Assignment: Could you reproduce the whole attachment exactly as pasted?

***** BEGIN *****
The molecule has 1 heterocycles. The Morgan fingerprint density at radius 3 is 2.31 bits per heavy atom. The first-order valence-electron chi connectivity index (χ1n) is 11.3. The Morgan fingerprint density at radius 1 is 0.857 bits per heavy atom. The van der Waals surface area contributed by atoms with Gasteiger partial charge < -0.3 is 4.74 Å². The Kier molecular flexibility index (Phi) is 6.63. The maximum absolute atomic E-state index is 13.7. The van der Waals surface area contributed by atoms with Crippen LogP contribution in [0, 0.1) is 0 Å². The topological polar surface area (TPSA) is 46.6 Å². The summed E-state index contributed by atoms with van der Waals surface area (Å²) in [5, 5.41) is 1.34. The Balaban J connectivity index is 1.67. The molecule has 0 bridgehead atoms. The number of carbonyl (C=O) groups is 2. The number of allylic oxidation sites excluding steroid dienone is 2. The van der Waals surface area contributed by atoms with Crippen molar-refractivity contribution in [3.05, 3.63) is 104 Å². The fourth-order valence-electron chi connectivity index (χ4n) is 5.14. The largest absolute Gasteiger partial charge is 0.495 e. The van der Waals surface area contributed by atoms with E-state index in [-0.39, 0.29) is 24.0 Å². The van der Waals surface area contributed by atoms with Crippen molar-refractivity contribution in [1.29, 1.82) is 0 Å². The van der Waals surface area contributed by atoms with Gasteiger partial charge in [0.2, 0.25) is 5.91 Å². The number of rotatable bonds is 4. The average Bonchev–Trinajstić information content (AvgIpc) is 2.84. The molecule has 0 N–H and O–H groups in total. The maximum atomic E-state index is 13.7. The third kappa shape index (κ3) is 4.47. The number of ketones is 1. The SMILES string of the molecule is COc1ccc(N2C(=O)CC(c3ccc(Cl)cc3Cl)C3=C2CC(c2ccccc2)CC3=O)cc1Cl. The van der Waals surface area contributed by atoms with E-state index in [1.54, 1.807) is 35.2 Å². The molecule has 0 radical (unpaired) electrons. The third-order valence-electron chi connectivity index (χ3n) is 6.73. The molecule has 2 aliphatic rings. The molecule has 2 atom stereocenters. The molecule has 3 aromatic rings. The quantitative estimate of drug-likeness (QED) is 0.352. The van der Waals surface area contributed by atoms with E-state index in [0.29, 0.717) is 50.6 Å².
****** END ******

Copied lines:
The molecule has 1 heterocycles. The Morgan fingerprint density at radius 3 is 2.31 bits per heavy atom. The first-order valence-electron chi connectivity index (χ1n) is 11.3. The Morgan fingerprint density at radius 1 is 0.857 bits per heavy atom. The van der Waals surface area contributed by atoms with Gasteiger partial charge < -0.3 is 4.74 Å². The Kier molecular flexibility index (Phi) is 6.63. The maximum absolute atomic E-state index is 13.7. The van der Waals surface area contributed by atoms with Crippen LogP contribution in [0, 0.1) is 0 Å². The topological polar surface area (TPSA) is 46.6 Å². The summed E-state index contributed by atoms with van der Waals surface area (Å²) in [5, 5.41) is 1.34. The Balaban J connectivity index is 1.67. The molecule has 0 bridgehead atoms. The number of carbonyl (C=O) groups is 2. The number of allylic oxidation sites excluding steroid dienone is 2. The van der Waals surface area contributed by atoms with Crippen molar-refractivity contribution in [3.05, 3.63) is 104 Å². The fourth-order valence-electron chi connectivity index (χ4n) is 5.14. The largest absolute Gasteiger partial charge is 0.495 e. The van der Waals surface area contributed by atoms with E-state index in [-0.39, 0.29) is 24.0 Å². The van der Waals surface area contributed by atoms with Crippen molar-refractivity contribution in [1.29, 1.82) is 0 Å². The van der Waals surface area contributed by atoms with Gasteiger partial charge in [0.2, 0.25) is 5.91 Å². The number of rotatable bonds is 4. The average Bonchev–Trinajstić information content (AvgIpc) is 2.84. The molecule has 0 N–H and O–H groups in total. The maximum atomic E-state index is 13.7. The third kappa shape index (κ3) is 4.47. The number of ketones is 1. The SMILES string of the molecule is COc1ccc(N2C(=O)CC(c3ccc(Cl)cc3Cl)C3=C2CC(c2ccccc2)CC3=O)cc1Cl. The van der Waals surface area contributed by atoms with E-state index in [1.54, 1.807) is 35.2 Å². The molecule has 0 radical (unpaired) electrons. The third-order valence-electron chi connectivity index (χ3n) is 6.73. The molecule has 2 aliphatic rings. The molecule has 2 atom stereocenters. The molecule has 3 aromatic rings. The quantitative estimate of drug-likeness (QED) is 0.352. The van der Waals surface area contributed by atoms with E-state index in [0.29, 0.717) is 50.6 Å².